COLUMN: Decreasing transition blues with co-parent visitations

If you have been to court to obtain a parenting time order, you have probably had a judge, referee or your own attorney tell you that both parties are expected to abide by the terms of the order.  Then what do you do when it is Friday at 6 p.m. and your toddler is supposed to go to the other parent’s house for parenting time, but he or she is crying and doesn’t want to go? Or what do you do when it is spring break, and your teenager is refusing to go spend the week at the other parent’s house because they want to hang out with friends?

These are both tough situations that parents who are trying to co-parent while living in separate households may face at some point. Younger children may fuss during parenting time exchanges. Some fussing is normal and has even been nicknamed “the transition blues.”

All children experience stress at times and may express this by fussing — even if their parents are still living together and get along. Don’t immediately jump to the conclusion that there is an issue with the other parent if your child fusses at a parenting time exchange.

Try to consider the parenting time exchange experience from your child’s perspective and what may be stressful for them. If you have a specific bedtime routine you always follow or favorite breakfast you always have that the child may be afraid of missing out on, let the other parent know about it so they can do the same thing. Let your child know that both parents know what his or her bedtime routine is or what his or her favorite breakfast is.

Talk to the other parent if possible and work together to create a consistent parenting time exchange routine that helps ease your child’s stress. Try to make transition time from one parent to the other as swift and smooth as possible (no long good-byes.) Children can pick up on your mood and may feel they shouldn’t be excited about parenting time with the other parent if you aren’t excited about it so try to stay positive and upbeat during the exchange.

As children grow older parenting time exchanges can still have moments of stress. Teenagers may not want to leave one parent’s house because they want to do things with their friends or may not like the rules at the other parent’s house. Unlike a toddler who may fuss at a parenting exchange, a teenager may be more vocal about their disagreement with a parenting time schedule and may even refuse to go.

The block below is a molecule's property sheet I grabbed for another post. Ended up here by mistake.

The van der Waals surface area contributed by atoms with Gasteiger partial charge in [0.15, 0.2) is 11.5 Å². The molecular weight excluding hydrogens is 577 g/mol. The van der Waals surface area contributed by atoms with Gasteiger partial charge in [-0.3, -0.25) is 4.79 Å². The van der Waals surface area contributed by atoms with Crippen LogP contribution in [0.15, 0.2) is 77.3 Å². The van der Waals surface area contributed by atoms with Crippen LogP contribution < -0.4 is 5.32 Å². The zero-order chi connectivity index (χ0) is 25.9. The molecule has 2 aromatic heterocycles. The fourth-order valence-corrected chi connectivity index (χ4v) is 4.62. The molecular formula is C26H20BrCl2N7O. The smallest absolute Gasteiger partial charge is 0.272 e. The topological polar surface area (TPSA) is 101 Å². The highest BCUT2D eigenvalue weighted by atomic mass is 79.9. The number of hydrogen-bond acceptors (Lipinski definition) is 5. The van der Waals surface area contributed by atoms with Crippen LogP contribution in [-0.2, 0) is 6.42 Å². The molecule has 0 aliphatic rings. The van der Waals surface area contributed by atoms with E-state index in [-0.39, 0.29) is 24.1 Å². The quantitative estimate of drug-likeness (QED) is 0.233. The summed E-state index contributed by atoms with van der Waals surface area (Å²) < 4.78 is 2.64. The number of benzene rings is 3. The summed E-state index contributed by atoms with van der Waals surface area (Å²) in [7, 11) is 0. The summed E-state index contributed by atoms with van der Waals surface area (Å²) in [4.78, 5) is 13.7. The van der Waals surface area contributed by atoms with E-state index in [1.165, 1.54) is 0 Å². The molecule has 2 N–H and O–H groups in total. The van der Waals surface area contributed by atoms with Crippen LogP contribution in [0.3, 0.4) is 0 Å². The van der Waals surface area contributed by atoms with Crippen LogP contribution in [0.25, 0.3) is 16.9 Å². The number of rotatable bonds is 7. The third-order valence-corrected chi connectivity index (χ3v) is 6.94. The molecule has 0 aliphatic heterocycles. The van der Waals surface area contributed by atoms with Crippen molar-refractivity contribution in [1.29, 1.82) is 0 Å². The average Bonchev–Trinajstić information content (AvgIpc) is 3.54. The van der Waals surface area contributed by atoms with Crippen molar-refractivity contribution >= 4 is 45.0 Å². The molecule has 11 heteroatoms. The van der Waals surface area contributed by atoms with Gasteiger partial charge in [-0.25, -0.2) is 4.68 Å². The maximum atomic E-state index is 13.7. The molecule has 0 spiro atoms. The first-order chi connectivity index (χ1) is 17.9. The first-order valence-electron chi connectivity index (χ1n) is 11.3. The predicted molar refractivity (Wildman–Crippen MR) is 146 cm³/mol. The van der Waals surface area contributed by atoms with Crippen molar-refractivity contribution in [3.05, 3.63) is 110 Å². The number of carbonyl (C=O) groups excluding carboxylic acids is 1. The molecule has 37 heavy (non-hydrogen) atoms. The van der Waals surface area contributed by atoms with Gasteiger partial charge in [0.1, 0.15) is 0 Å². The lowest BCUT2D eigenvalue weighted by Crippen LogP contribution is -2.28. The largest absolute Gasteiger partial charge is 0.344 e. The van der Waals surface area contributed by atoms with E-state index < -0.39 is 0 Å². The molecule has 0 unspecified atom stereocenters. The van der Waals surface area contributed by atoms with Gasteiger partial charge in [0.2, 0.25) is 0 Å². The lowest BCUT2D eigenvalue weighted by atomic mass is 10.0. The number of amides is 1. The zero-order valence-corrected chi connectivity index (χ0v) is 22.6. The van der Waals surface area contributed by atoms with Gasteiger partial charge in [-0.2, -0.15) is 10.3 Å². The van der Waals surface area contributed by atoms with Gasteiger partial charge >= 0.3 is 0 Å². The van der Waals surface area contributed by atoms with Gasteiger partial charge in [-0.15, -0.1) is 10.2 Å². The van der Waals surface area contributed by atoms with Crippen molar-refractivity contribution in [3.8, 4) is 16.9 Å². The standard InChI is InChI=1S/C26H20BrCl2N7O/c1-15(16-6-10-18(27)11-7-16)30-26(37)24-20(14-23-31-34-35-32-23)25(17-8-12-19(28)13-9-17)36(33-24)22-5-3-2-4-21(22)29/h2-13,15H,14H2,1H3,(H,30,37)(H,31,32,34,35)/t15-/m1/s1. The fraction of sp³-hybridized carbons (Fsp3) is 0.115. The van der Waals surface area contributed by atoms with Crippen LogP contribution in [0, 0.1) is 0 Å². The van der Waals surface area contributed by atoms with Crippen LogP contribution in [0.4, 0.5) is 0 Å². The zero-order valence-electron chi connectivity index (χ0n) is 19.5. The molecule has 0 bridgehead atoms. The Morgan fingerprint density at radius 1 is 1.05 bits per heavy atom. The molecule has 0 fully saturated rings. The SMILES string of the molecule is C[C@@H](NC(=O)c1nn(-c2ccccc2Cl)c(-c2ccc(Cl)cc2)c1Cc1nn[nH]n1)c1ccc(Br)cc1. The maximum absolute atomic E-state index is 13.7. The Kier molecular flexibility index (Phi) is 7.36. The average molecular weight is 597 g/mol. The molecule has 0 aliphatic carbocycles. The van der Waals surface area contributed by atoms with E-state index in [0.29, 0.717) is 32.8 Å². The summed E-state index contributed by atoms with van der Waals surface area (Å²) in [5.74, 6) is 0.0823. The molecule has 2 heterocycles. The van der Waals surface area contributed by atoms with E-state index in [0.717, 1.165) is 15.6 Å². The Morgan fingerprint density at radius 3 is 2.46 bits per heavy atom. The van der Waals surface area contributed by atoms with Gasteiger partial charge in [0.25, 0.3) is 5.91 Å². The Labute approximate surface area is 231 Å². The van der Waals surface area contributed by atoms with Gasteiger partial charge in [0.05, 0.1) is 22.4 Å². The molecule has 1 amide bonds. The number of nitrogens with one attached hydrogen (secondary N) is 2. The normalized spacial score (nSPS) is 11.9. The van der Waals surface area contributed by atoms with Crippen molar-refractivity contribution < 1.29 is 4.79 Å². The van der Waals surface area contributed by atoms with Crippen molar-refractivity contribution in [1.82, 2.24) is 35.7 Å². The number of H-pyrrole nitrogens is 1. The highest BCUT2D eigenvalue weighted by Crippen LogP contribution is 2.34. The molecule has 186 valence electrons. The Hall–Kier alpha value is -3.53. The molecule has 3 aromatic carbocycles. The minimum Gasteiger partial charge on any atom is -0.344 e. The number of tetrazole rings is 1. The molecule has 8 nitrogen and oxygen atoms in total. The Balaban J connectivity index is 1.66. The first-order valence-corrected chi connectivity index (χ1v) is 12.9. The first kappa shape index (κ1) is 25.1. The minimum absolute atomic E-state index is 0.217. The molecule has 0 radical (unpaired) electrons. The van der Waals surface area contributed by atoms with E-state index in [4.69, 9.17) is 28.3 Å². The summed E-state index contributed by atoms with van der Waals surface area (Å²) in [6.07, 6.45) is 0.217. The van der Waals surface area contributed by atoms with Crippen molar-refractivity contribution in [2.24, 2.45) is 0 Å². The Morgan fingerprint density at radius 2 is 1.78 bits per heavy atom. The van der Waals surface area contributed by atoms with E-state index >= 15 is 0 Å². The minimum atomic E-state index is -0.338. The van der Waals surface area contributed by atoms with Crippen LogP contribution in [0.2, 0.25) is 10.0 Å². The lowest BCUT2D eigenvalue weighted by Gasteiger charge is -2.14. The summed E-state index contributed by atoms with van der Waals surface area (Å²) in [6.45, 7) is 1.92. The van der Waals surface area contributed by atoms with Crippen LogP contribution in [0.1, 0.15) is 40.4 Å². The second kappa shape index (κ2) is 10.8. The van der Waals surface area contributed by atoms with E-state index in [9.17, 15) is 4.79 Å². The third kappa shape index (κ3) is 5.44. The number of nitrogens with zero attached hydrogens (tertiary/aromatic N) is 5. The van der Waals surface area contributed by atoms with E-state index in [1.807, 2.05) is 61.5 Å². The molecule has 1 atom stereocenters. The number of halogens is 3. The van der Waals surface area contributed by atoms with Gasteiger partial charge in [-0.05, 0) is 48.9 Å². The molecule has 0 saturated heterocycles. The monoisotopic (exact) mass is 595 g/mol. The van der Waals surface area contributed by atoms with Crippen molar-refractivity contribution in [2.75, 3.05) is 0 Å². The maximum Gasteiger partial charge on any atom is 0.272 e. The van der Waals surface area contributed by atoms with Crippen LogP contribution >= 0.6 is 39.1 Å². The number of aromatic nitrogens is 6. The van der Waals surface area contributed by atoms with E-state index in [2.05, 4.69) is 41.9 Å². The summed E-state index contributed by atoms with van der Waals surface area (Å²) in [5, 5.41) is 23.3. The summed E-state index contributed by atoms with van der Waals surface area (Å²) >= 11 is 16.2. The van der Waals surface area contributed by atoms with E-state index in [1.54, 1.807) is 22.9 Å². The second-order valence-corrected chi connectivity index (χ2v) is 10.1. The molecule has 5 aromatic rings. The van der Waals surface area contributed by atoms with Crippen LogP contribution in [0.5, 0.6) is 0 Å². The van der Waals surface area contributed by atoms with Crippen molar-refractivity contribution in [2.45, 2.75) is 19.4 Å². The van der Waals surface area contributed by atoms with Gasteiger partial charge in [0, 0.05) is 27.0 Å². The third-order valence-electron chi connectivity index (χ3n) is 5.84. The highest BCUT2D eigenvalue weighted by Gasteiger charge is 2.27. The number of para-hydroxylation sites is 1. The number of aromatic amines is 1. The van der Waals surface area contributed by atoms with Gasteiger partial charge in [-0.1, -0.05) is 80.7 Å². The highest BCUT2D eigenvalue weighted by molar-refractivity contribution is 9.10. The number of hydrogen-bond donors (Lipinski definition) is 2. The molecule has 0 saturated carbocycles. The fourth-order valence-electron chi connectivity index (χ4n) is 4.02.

While it may be tempting to let your teenager decide what their parenting time schedule will be, both parents are still required to abide by the current court order.

If possible, work with the other parent to find a parenting time schedule that still allows for both parents to have meaningful parenting time but also considers the new activities that your teenager may be involved in or interests they may have. Talk to the other parent to see if you can establish consistent parenting time rules to ease any issues that may be created by one parent having what your teenager considers more lenient rules than the other parent.

By working together to figure out what is causing a child stress during parenting time exchanges, parents can often resolve the issue and make parenting time an enjoyable experience for their child. No matter your child’s age, if your child continues have issues during parenting time exchanges for more than three months, or experiences stress for more than a day after they have been with the other parent, consider seeking a professional evaluation and parenting advice.

If you can’t work with the other parent to establish a parenting time schedule and exchange routine that works for your child, you can always file a motion to bring the matter before the court to have the court determine a schedule and exchange routine that is in the best interest of your child.

If you have questions about the FOC that you think would be helpful to address in future columns, please send them to the FOC email address: foc@cassco.org

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